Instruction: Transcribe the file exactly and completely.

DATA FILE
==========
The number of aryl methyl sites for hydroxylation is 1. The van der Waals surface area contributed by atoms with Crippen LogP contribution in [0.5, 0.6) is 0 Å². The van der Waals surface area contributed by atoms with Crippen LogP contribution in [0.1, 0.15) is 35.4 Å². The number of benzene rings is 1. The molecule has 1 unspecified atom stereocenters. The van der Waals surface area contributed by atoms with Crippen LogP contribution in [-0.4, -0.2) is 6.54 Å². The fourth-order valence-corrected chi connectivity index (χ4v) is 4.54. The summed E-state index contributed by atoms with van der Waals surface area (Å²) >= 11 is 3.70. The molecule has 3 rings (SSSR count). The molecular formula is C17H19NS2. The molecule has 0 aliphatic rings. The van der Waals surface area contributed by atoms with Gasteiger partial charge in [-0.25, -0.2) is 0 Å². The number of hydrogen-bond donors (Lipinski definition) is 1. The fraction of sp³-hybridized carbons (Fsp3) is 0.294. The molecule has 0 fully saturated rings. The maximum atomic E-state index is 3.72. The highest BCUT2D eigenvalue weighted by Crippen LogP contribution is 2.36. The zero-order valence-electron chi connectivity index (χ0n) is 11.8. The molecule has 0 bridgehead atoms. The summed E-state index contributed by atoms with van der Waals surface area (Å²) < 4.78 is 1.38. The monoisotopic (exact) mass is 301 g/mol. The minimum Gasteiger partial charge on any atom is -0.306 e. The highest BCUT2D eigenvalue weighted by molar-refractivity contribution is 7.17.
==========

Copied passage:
The number of aryl methyl sites for hydroxylation is 1. The van der Waals surface area contributed by atoms with Crippen LogP contribution in [0.5, 0.6) is 0 Å². The van der Waals surface area contributed by atoms with Crippen LogP contribution in [0.1, 0.15) is 35.4 Å². The number of benzene rings is 1. The molecule has 1 unspecified atom stereocenters. The van der Waals surface area contributed by atoms with Crippen LogP contribution in [-0.4, -0.2) is 6.54 Å². The fourth-order valence-corrected chi connectivity index (χ4v) is 4.54. The summed E-state index contributed by atoms with van der Waals surface area (Å²) >= 11 is 3.70. The molecule has 3 rings (SSSR count). The molecular formula is C17H19NS2. The molecule has 0 aliphatic rings. The van der Waals surface area contributed by atoms with Gasteiger partial charge in [-0.25, -0.2) is 0 Å². The number of hydrogen-bond donors (Lipinski definition) is 1. The fraction of sp³-hybridized carbons (Fsp3) is 0.294. The molecule has 0 fully saturated rings. The maximum atomic E-state index is 3.72. The highest BCUT2D eigenvalue weighted by Crippen LogP contribution is 2.36. The zero-order valence-electron chi connectivity index (χ0n) is 11.8. The molecule has 0 bridgehead atoms. The summed E-state index contributed by atoms with van der Waals surface area (Å²) < 4.78 is 1.38. The monoisotopic (exact) mass is 301 g/mol. The minimum Gasteiger partial charge on any atom is -0.306 e. The highest BCUT2D eigenvalue weighted by molar-refractivity contribution is 7.17.